The foundation of the one factor you truly have control over is studying for your promotions tests.  There are three ways people learn; visual, audio, and tactile.  The key is finding which of those (or combination of) methods work best for you.

For visual learners, you can probably read and easily conceptualize something in your mind.  Using a variety of colors to highlight text would be a useful technique during your study sessions.  For the audio inclined learner, MP3 audio files are useful.  You can also use the ‘Read Out Loud’ function in programs like Adobe to read the document to you.  The last and the most prevalent method I’ve seen in the aircraft maintenance community is tactile learning.  These learners tend to want to put hands on the subject of the lessons they are taught.  One of the methods I use is a tactile method; while I read, I will hold a Rubik’s Cube in my hands and twist it.  This has been successful for me and it’s better than clicking a pen.

Other considerations for your study method are when and where you do it.  ‘When’ is a matter of when you are most apt to read and concentrate during the day.  I am often a night owl; studying at night is okay for me.  Others are more focused in the morning.  ‘Where’ is simply not making yourself comfortable while you study.  I often make the mistake of reading while sitting in bed and I typically do not make it through two paragraphs before I’m falling asleep.

Plan your study sessions out, give yourself a few months to cover the material and know when your testing window is.  Be ready and good luck!

~Jessy

Daily Deliberation: 7 November 2017

This quote by Eleanor Roosevelt couldn’t be more correct.  Not all of your decisions will be hailed as perfect or popular, and that isn’t the goal.  As a production superintendent, I learned that no matter what decisions I made it would make me unpopular with either my supervision or those that worked for me.  Often a balance was struck, but it wasn’t always easy.  I accepted that and understood that there were still endless decisions that lay before me and ultimately I had to make the decision that balanced mission needs with my people’s needs.  Instead of worrying about what people felt about my decisions, I simply accepted that making the best decision that was true to me and the circumstances at the time was the best course of action.  Sometimes those that judge our decisions do not have the perspective that we do on the circumstances we face.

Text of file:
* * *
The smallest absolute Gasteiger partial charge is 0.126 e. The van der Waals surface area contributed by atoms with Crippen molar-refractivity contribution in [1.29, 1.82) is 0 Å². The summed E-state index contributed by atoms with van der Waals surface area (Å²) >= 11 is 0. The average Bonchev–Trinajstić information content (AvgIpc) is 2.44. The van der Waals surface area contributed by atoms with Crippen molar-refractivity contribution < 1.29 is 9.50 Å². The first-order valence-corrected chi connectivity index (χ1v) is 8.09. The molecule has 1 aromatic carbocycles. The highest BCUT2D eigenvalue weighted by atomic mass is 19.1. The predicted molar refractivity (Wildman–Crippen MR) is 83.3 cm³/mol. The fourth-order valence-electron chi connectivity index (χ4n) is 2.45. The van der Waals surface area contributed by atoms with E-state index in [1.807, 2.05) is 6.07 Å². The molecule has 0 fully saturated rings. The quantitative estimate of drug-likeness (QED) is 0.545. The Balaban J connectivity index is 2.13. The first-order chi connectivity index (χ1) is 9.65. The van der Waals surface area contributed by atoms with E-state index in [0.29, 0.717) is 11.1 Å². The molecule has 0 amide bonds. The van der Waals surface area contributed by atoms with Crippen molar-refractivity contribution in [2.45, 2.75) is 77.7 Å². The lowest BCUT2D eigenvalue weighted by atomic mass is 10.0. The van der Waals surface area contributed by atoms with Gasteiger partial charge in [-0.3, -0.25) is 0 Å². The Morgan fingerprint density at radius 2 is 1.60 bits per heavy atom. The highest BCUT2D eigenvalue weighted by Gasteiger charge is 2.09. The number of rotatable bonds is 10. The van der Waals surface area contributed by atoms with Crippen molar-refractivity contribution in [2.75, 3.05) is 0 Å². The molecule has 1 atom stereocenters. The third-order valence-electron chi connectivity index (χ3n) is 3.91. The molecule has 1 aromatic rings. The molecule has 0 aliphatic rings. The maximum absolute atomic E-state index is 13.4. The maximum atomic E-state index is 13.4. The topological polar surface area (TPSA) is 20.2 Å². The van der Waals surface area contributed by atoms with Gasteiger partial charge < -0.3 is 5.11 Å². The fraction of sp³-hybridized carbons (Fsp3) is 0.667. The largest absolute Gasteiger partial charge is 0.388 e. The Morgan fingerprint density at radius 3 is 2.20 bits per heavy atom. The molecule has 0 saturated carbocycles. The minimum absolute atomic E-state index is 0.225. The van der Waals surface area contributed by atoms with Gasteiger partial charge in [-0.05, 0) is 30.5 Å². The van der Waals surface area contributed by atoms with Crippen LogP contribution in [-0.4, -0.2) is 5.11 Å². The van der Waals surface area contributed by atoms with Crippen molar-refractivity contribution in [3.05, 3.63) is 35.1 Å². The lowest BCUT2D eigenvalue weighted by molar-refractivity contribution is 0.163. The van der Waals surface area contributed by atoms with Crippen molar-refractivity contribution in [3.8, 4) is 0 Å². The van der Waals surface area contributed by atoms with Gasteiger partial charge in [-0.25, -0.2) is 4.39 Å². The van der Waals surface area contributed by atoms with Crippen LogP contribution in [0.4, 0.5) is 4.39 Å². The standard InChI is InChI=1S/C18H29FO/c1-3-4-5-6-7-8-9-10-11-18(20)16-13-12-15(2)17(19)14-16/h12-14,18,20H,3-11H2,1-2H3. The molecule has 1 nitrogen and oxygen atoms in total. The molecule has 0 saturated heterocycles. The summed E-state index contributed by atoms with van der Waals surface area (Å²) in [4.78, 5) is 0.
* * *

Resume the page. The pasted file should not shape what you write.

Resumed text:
Read Joe’s article titled ‘The Point of Decision’ to get a perspective on evaluating others’ decisions.  Save yourself from the pitfalls of being overly critical of decisions made by others and remember that leadership and management is not a popularity contest.

~Jessy

Airmen Communicate Differently Now!

“I would have written you a shorter letter, but I didn’t have the time.” – Ben Franklin

Interactions with your Airmen who might be more prone to text you rather than call you or stop you in the hallway to have a conversation make interpreting written messages complicated.  The new generation of Airmen serving today are more comfortable with a fire-and-forget communication medium that allows them to multi-task.

We are bombarded by information from a variety of mediums; the internet via social media and news sites, television, and radio.  The key in today’s world is realizing that these mediums become platforms—especially social media.  People can voice an opinion, show support for a cause, reach out to a network of friends, broadcast a live feed, and ‘make viral’ things we believe are funny, sad, controversial, interesting, or thought-provoking.  Our First Amendment rights are more powerful than ever.  Applying critical thinking to the many aspects of a communication or message is more important now than ever.

Think of communication as an exchange of a message from a sender to a receiver.  First, the sender has to take what he/she wants to convey, translate it into a message, and send it to the receiver.  The receiver gets the message and deciphers it.

Here’s the thing; we all have a variety of preconceived notions that govern how we view the world or how we interpret things.  We gain these through experience, education by our parents, family, or siblings.  The same message is deciphered in different ways by different receivers based on how each of them interpret it.

As a ‘peruser’ of information or messages, one must understand that there are a plethora of fallacies that you can find yourself falling victim to.  The key is knowing what intent is behind a communication and knowing that everyone has an unintended bias when gathering and interpreting information.  Consider the tone of the message, who is saying it, what their views might be based on that information.  Understand your own biases when evaluating information and question the information.

We can also misinterpret phrases and meaning because a certain level of interpersonal ‘flavoring’ is absent in written communication.  Called ‘paralanguage’, it is the meaning behind words often expressed in our verbal and nonverbal characteristics.  Reading a text message doesn’t have the same effect a conversation does—sarcasm and humor can be lost.  Even emoticons do not fully convey the intended meaning behind words.